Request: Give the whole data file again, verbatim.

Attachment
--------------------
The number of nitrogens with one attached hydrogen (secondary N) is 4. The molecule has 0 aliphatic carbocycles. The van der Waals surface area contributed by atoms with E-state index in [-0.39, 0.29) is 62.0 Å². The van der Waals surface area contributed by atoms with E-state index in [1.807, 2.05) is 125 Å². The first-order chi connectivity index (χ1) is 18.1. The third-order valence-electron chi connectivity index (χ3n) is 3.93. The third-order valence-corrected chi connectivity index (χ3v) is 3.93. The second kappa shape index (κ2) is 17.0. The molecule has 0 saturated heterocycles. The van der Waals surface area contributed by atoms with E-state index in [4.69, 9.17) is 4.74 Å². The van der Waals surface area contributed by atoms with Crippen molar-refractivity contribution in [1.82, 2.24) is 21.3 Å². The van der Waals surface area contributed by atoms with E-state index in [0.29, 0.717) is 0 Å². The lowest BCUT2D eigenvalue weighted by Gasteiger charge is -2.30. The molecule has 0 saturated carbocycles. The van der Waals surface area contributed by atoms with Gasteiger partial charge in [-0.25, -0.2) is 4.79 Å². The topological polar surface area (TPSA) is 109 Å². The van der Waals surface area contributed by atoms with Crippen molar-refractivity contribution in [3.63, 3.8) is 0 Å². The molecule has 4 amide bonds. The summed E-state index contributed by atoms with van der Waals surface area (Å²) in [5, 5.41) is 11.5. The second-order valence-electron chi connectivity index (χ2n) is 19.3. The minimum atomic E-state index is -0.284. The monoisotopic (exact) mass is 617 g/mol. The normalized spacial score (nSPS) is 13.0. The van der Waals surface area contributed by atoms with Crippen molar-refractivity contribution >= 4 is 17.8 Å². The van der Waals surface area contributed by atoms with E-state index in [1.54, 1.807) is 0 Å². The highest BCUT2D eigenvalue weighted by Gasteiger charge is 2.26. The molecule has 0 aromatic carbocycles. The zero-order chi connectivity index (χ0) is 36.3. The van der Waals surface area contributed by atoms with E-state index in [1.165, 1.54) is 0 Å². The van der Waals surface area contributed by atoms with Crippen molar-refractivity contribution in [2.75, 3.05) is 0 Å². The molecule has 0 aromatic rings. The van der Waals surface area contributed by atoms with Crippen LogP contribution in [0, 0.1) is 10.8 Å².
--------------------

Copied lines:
The number of nitrogens with one attached hydrogen (secondary N) is 4. The molecule has 0 aliphatic carbocycles. The van der Waals surface area contributed by atoms with E-state index in [-0.39, 0.29) is 62.0 Å². The van der Waals surface area contributed by atoms with E-state index in [1.807, 2.05) is 125 Å². The first-order chi connectivity index (χ1) is 18.1. The third-order valence-electron chi connectivity index (χ3n) is 3.93. The third-order valence-corrected chi connectivity index (χ3v) is 3.93. The second kappa shape index (κ2) is 17.0. The molecule has 0 saturated heterocycles. The van der Waals surface area contributed by atoms with E-state index in [4.69, 9.17) is 4.74 Å². The van der Waals surface area contributed by atoms with Crippen molar-refractivity contribution in [1.82, 2.24) is 21.3 Å². The van der Waals surface area contributed by atoms with E-state index in [0.29, 0.717) is 0 Å². The lowest BCUT2D eigenvalue weighted by Gasteiger charge is -2.30. The molecule has 0 saturated carbocycles. The van der Waals surface area contributed by atoms with Gasteiger partial charge in [-0.25, -0.2) is 4.79 Å². The topological polar surface area (TPSA) is 109 Å². The van der Waals surface area contributed by atoms with Crippen molar-refractivity contribution in [3.63, 3.8) is 0 Å². The molecule has 4 amide bonds. The summed E-state index contributed by atoms with van der Waals surface area (Å²) in [5, 5.41) is 11.5. The second-order valence-electron chi connectivity index (χ2n) is 19.3. The minimum atomic E-state index is -0.284. The monoisotopic (exact) mass is 617 g/mol. The normalized spacial score (nSPS) is 13.0. The van der Waals surface area contributed by atoms with Crippen molar-refractivity contribution >= 4 is 17.8 Å². The van der Waals surface area contributed by atoms with E-state index in [1.54, 1.807) is 0 Å². The highest BCUT2D eigenvalue weighted by Gasteiger charge is 2.26. The molecule has 0 aromatic carbocycles. The zero-order chi connectivity index (χ0) is 36.3. The van der Waals surface area contributed by atoms with E-state index in [1.165, 1.54) is 0 Å². The van der Waals surface area contributed by atoms with Crippen molar-refractivity contribution in [2.75, 3.05) is 0 Å². The molecule has 0 aromatic rings. The van der Waals surface area contributed by atoms with Crippen LogP contribution in [0, 0.1) is 10.8 Å².